Jarrad West keeps it reasonably tight and furious, landing every gag that's there in the script and possibly adding a few bonus ones. Brian Sudding's set is nicely stylized, and the gorgeous red-lighting of Hamish McConachie at the beginning of Act Two deserves a quick mention.

This is not by any means a deep or particularly penetrating piece of theatre. But it is fun and provides some warming giggles for the beginning of a Canberra or Queanbeyan winter.

Saturday, 7 May 2016

Uncle Vanya, Canberra Rep

Chekhov's mordant sense of humour is often mistaken for miserabalism and dullness. Why are all these people spending extended time not doing very much? But of course, the real action is happening inside the characters - there's lust and frustration and guilt and agony and pain. And weirdly enough, it's funny (largely because all this frustration isn't yours, it's theirs). Funny, and painful and true - and very human.

There are certain common themes to Chekhov's plays - they all take place in provincial country estates, they all feature frustrated love and emotional disappointment, they (nearly) all have a doctor showing up at some point, they (nearly) all have a gunshot at some point. The plotting often feels casual and indirect, but "Vanya" builds to possibly the most famous gunshot in theatre (definitely the most famous gunshot that doesn't hit its target), along with a tight focus on five central characters, all intertwined in their passions and their frustrations.

SAm Hannan-Morrow as Vanya has one of those roles that defines an actor and the definition is "extraordinary". He can be snotty yet damaged, smart-arse yet vulnerable, and unleashes righteous rage in a way that commands attention and breaks your heart. Lanie Hart combines glamorous beauty, desire, kindness towards her newly-acquired-step-daughter and the frustrations of her responsibilities towards the husband she no longer respects. Jim Adamik is one of CAnberra's best clowns but he's also able to bring passion and strength to Astrov's ecological passions as well as to show how those passions are sapped as his desire for Yelena begins to warp his better judgement. Yanina Clifton is heartbreaking as the diligent yet ever-yearning Sonya whose never-faltering love for Astrov is eternally doomed.  And Jerry Hearn is the preening centre of their world as the professor who they are pledged to serve yet who they all realise is a man-baby utterly unworthy of their attention.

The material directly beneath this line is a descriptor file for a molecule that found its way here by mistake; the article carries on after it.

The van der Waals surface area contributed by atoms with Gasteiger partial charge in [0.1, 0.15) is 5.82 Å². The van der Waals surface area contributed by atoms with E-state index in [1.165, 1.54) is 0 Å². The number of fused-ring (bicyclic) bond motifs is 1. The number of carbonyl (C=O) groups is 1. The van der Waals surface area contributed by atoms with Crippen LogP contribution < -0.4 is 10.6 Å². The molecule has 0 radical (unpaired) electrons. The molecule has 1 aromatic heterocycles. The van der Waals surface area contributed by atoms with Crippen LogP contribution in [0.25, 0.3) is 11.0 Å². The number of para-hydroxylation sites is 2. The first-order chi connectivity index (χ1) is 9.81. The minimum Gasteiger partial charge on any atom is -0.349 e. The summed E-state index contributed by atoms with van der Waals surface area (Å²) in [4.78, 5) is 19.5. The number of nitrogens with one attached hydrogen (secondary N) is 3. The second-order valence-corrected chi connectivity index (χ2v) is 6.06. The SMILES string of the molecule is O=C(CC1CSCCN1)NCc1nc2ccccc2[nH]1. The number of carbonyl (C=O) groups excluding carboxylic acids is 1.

Geoffrey Borny has a PhD in Chekhov and he proves to be an academic who can bring his knowledge to grand theatrical in a production that engages the heart, the mind and the wits. The set design by Andrew Kay and costume design by Heather Spong support this with beautiful simplicity - this isnt' an ostentatious production (although there are elements of grandness - the giant piano in Act 2, Yelena's showy outfits), but it's perfectly suited to the characters and captures them in all their complex humanity.

A rich emotional banquet about heartbreak, frustration and what happens when your belief structure falls away in front of you, presented with just the right mix of humour and pain, this is a powerhouse production with a team at the top of their game that should be relished.

Friday, 6 May 2016

Musical Theatre Confessions, Polit Bar

A collection of some of Canberra Music Theatre's finest performers, sharing a story and two songs? What's not to love? Particularly when the performers are as fine as this lot, and the stories and songs as intriguing.

Of the various performers, the girls (as is frequently the case in Canberra Musical Theatre) present the best, with not a dud performance between them. Louiza Blomfield emotes a fine Patsy Cline's "Crazy", shares a love gone wrong tale and gets a chance to lift the roof off the place with "Cabaret", Amy Dunham brings her irresistibly shiveringly fun self to a pair of songs which are new to me (one of which turns out to be Joe Iconis' "Blue Hair", one of which ... isn't, damn her and her obscure song choices that I'm sure everybody else knows and will tell me in the comments what it is) and her own special variations on love-chasing, Pip Murphy introduces me to a song from "Waitress" ("She Used to be Mine") and beautifully travels the emotional journey of "Burn" from "Hamilton", while telling a story of acquiring a stepmother, and Jordan Best has pure soul for "Miss Otis Regrets", is irresistibly touching with "No-one is Alone" and tells a hysterically funny story combining racist grandmas and light aircraft. 

Of the men, best of the lot are the top and tail of the evening. Jarrad West knows how to frame a song and a story like nobody's business, and kicks the evening off on a deeply romantic note with "What More can I say" from "Falsettos" and a tale of how the simple gesture of buying a book can change a life. He also hosts smoothly and brings down the house with a song about his couch and his friends. Fraser Findlay's immaculate tenor closes the evening with "Lonely House" from "Street Scene" and "You Walk with Me" from "The Full Monty". The men between are a little shakier - there are a couple of wobbly notes (and in one case a "I have no idea what's in these 32 bars"), but it's largely in comparison that they suffer.